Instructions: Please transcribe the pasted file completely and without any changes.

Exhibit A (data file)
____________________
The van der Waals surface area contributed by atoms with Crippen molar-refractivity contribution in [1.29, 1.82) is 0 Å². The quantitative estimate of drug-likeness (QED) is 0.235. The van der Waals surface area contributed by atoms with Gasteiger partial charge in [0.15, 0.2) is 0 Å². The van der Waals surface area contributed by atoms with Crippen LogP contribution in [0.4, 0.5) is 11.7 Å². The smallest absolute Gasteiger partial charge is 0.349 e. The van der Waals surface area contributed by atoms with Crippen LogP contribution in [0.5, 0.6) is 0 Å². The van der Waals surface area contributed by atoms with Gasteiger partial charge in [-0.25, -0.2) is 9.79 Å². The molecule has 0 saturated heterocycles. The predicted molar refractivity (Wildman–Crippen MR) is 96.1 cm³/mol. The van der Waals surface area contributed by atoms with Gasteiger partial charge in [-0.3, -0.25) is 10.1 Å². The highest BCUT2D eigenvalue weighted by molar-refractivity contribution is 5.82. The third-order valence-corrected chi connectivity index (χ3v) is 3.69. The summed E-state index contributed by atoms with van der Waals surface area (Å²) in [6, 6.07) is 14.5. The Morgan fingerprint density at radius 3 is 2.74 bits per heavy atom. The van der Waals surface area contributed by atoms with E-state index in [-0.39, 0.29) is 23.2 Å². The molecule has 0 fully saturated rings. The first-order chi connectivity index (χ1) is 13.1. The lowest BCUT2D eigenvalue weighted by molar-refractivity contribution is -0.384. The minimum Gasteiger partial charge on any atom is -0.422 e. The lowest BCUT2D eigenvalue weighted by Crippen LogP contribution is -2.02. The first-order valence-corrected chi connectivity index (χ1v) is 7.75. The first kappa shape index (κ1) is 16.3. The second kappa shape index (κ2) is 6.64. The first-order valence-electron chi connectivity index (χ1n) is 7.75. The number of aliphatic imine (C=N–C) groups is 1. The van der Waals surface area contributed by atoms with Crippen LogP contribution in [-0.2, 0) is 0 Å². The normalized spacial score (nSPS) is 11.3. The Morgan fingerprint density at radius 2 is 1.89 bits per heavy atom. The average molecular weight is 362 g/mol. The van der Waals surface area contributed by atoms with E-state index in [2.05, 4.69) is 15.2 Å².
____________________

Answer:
The van der Waals surface area contributed by atoms with Crippen molar-refractivity contribution in [1.29, 1.82) is 0 Å². The quantitative estimate of drug-likeness (QED) is 0.235. The van der Waals surface area contributed by atoms with Gasteiger partial charge in [0.15, 0.2) is 0 Å². The van der Waals surface area contributed by atoms with Crippen LogP contribution in [0.4, 0.5) is 11.7 Å². The smallest absolute Gasteiger partial charge is 0.349 e. The van der Waals surface area contributed by atoms with Crippen LogP contribution in [0.5, 0.6) is 0 Å². The van der Waals surface area contributed by atoms with Gasteiger partial charge in [-0.25, -0.2) is 9.79 Å². The molecule has 0 saturated heterocycles. The predicted molar refractivity (Wildman–Crippen MR) is 96.1 cm³/mol. The van der Waals surface area contributed by atoms with Gasteiger partial charge in [-0.3, -0.25) is 10.1 Å². The highest BCUT2D eigenvalue weighted by molar-refractivity contribution is 5.82. The third-order valence-corrected chi connectivity index (χ3v) is 3.69. The summed E-state index contributed by atoms with van der Waals surface area (Å²) in [6, 6.07) is 14.5. The Morgan fingerprint density at radius 3 is 2.74 bits per heavy atom. The van der Waals surface area contributed by atoms with E-state index in [-0.39, 0.29) is 23.2 Å². The molecule has 0 fully saturated rings. The first-order chi connectivity index (χ1) is 13.1. The lowest BCUT2D eigenvalue weighted by molar-refractivity contribution is -0.384. The minimum Gasteiger partial charge on any atom is -0.422 e. The lowest BCUT2D eigenvalue weighted by Crippen LogP contribution is -2.02. The first-order valence-corrected chi connectivity index (χ1v) is 7.75. The first kappa shape index (κ1) is 16.3. The second kappa shape index (κ2) is 6.64. The first-order valence-electron chi connectivity index (χ1n) is 7.75. The number of aliphatic imine (C=N–C) groups is 1. The van der Waals surface area contributed by atoms with Crippen LogP contribution in [-0.2, 0) is 0 Å². The normalized spacial score (nSPS) is 11.3. The Morgan fingerprint density at radius 2 is 1.89 bits per heavy atom. The average molecular weight is 362 g/mol. The van der Waals surface area contributed by atoms with E-state index in [2.05, 4.69) is 15.2 Å².